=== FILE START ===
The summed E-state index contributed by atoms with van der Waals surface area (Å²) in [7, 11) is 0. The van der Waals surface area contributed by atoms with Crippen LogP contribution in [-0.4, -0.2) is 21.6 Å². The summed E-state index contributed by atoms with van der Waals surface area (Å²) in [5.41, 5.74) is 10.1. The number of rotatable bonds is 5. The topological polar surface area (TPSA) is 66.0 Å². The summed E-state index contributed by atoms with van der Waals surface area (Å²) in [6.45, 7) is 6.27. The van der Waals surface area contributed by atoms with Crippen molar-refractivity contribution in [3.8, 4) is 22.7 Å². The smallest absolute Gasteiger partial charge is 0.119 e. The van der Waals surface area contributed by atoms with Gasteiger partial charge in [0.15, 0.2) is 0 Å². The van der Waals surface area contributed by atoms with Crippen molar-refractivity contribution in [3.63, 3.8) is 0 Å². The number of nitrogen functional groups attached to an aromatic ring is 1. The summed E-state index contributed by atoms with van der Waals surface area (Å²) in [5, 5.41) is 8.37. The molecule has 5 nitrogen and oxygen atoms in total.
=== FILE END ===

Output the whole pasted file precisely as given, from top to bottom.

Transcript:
The summed E-state index contributed by atoms with van der Waals surface area (Å²) in [7, 11) is 0. The van der Waals surface area contributed by atoms with Crippen LogP contribution in [-0.4, -0.2) is 21.6 Å². The summed E-state index contributed by atoms with van der Waals surface area (Å²) in [5.41, 5.74) is 10.1. The number of rotatable bonds is 5. The topological polar surface area (TPSA) is 66.0 Å². The summed E-state index contributed by atoms with van der Waals surface area (Å²) in [6.45, 7) is 6.27. The van der Waals surface area contributed by atoms with Crippen molar-refractivity contribution in [3.8, 4) is 22.7 Å². The smallest absolute Gasteiger partial charge is 0.119 e. The van der Waals surface area contributed by atoms with Gasteiger partial charge in [0.15, 0.2) is 0 Å². The van der Waals surface area contributed by atoms with Crippen molar-refractivity contribution in [3.63, 3.8) is 0 Å². The number of nitrogen functional groups attached to an aromatic ring is 1. The summed E-state index contributed by atoms with van der Waals surface area (Å²) in [5, 5.41) is 8.37. The molecule has 5 nitrogen and oxygen atoms in total.